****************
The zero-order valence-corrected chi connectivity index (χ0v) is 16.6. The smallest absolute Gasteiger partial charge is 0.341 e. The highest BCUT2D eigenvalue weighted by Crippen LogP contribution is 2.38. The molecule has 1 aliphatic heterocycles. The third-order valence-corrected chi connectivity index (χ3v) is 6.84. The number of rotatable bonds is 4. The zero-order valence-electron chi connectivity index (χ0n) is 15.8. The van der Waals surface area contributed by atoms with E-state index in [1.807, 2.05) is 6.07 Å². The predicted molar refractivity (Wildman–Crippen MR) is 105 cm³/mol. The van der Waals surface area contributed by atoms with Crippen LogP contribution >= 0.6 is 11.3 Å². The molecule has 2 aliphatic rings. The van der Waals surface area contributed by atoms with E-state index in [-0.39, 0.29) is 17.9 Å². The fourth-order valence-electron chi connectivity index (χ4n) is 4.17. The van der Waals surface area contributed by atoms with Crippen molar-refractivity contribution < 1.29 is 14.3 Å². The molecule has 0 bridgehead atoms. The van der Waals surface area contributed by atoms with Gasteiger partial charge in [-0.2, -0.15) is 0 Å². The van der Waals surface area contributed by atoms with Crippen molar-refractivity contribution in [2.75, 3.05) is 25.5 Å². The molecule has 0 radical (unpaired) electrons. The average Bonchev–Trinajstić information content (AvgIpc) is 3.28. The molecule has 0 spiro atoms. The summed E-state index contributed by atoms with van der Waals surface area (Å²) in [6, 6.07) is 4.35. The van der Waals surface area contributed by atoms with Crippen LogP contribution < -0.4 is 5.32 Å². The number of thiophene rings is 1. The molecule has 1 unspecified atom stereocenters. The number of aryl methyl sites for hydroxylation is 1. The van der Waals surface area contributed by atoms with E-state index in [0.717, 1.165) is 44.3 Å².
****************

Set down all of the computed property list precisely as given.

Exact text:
The zero-order valence-corrected chi connectivity index (χ0v) is 16.6. The smallest absolute Gasteiger partial charge is 0.341 e. The highest BCUT2D eigenvalue weighted by Crippen LogP contribution is 2.38. The molecule has 1 aliphatic heterocycles. The third-order valence-corrected chi connectivity index (χ3v) is 6.84. The number of rotatable bonds is 4. The zero-order valence-electron chi connectivity index (χ0n) is 15.8. The van der Waals surface area contributed by atoms with E-state index in [1.807, 2.05) is 6.07 Å². The predicted molar refractivity (Wildman–Crippen MR) is 105 cm³/mol. The van der Waals surface area contributed by atoms with Crippen LogP contribution >= 0.6 is 11.3 Å². The molecule has 2 aliphatic rings. The van der Waals surface area contributed by atoms with E-state index in [-0.39, 0.29) is 17.9 Å². The fourth-order valence-electron chi connectivity index (χ4n) is 4.17. The van der Waals surface area contributed by atoms with Crippen molar-refractivity contribution < 1.29 is 14.3 Å². The molecule has 0 bridgehead atoms. The van der Waals surface area contributed by atoms with Gasteiger partial charge in [-0.2, -0.15) is 0 Å². The van der Waals surface area contributed by atoms with Crippen molar-refractivity contribution in [2.75, 3.05) is 25.5 Å². The molecule has 0 radical (unpaired) electrons. The average Bonchev–Trinajstić information content (AvgIpc) is 3.28. The molecule has 0 spiro atoms. The summed E-state index contributed by atoms with van der Waals surface area (Å²) in [6, 6.07) is 4.35. The van der Waals surface area contributed by atoms with Crippen LogP contribution < -0.4 is 5.32 Å². The number of thiophene rings is 1. The molecule has 1 unspecified atom stereocenters. The number of aryl methyl sites for hydroxylation is 1. The van der Waals surface area contributed by atoms with E-state index in [0.717, 1.165) is 44.3 Å².